By Alen Hamza
Months pass and I don’t feel
twinges of jealousy toward those
who got there first with the great
idea. This happens when I’m not
reading much. Other times, delight
and deflation. Wouldn’t that be
a nice first line: “Delight and deflation
come at the same time.” I wonder
if it has already been exploited. I could search
with quotation marks. Or I could tell myself,
Don’t worry, go ahead and make it yours.
When we make something ours, the world
gets smaller. Pleasure, after all, buds
most abundantly in fenced gardens.
In youth I ran around lovers, lovers
who loved me, but never felt cemented
by love. It was a case of the eternal Monday:
time to kiss was time to go to work,
and the timing couldn’t have been worse—
the beginning of the labor week. Still,
labor I did. War made me learn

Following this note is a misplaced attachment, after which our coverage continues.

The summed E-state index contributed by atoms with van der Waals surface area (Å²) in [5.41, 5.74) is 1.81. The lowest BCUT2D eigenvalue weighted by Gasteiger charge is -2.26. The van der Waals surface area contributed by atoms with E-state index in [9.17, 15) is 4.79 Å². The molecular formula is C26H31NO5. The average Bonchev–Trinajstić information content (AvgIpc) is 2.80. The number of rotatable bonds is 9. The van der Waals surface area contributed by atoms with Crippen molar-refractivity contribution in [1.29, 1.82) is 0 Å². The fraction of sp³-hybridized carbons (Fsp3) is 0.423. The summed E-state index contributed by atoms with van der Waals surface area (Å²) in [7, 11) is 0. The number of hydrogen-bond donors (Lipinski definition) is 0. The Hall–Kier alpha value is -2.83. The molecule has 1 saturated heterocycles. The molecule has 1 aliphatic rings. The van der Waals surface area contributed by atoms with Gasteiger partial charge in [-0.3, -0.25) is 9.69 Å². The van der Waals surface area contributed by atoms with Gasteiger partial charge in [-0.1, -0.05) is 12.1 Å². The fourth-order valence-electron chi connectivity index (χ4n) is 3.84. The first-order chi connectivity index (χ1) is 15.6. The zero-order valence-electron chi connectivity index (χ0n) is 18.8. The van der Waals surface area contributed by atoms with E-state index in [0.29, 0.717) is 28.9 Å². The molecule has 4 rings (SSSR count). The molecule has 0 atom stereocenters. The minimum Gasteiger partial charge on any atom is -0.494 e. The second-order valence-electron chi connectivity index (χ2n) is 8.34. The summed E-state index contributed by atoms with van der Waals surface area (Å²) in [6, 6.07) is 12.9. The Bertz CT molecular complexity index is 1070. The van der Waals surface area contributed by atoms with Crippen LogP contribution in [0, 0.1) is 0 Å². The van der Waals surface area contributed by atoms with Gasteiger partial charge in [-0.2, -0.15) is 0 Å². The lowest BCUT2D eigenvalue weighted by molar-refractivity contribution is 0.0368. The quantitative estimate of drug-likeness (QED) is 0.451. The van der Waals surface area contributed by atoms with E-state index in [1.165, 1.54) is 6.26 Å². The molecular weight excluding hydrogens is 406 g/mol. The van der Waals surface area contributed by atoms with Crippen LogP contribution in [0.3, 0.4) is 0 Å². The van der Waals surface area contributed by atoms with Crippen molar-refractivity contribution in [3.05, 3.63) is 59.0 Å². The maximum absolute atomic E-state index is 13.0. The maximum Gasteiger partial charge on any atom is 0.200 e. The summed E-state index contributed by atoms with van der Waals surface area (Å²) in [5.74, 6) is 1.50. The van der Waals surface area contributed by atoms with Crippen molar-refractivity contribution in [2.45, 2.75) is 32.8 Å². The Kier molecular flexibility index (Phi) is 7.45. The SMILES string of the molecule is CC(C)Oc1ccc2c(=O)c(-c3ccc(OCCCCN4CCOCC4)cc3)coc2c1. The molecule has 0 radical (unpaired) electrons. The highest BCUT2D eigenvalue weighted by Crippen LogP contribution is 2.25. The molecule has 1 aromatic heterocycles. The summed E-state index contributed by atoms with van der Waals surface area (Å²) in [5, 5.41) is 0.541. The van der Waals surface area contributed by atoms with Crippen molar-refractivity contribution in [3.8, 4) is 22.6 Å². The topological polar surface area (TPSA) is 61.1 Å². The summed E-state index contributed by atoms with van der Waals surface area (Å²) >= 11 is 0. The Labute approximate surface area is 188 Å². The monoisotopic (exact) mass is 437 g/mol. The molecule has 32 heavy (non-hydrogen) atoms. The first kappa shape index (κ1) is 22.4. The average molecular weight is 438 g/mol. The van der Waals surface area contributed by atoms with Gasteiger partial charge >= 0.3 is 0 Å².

a new language. Hooked, I learned another.
In my pocket passports proliferated.
You could say alliteration no longer
pleases the way it once did, and that the latinate
proliferated grates. I myself have made similar
arguments. Interestingly, the upshot of thinking
self-consciously in feeling like a machine.
It is hard not to return to looking up as a way
to settle wondering. Of course, metaphor aside,
we don’t do much looking up. If we did,
we would know it’s the clouds that are fickle,
not the sun. That seems like a good stopping point,
yet it gives off a whiff of—smugness?
I cannot help what I feel any more than the sun
can help being there. I cannot help
being in love with Ruefle’s milkshake
and Koethe’s swimmer. It is risky to name poems
in a poem, yet if I failed to name, I wouldn’t be writing
in this moment, on this day, watching yellow
daffodils in the wind sway. And if I failed
to discover my clouds, the clouds
that don’t let me see my life as it really is,
I also failed to imperil the machinery.
Hurrah for the rain.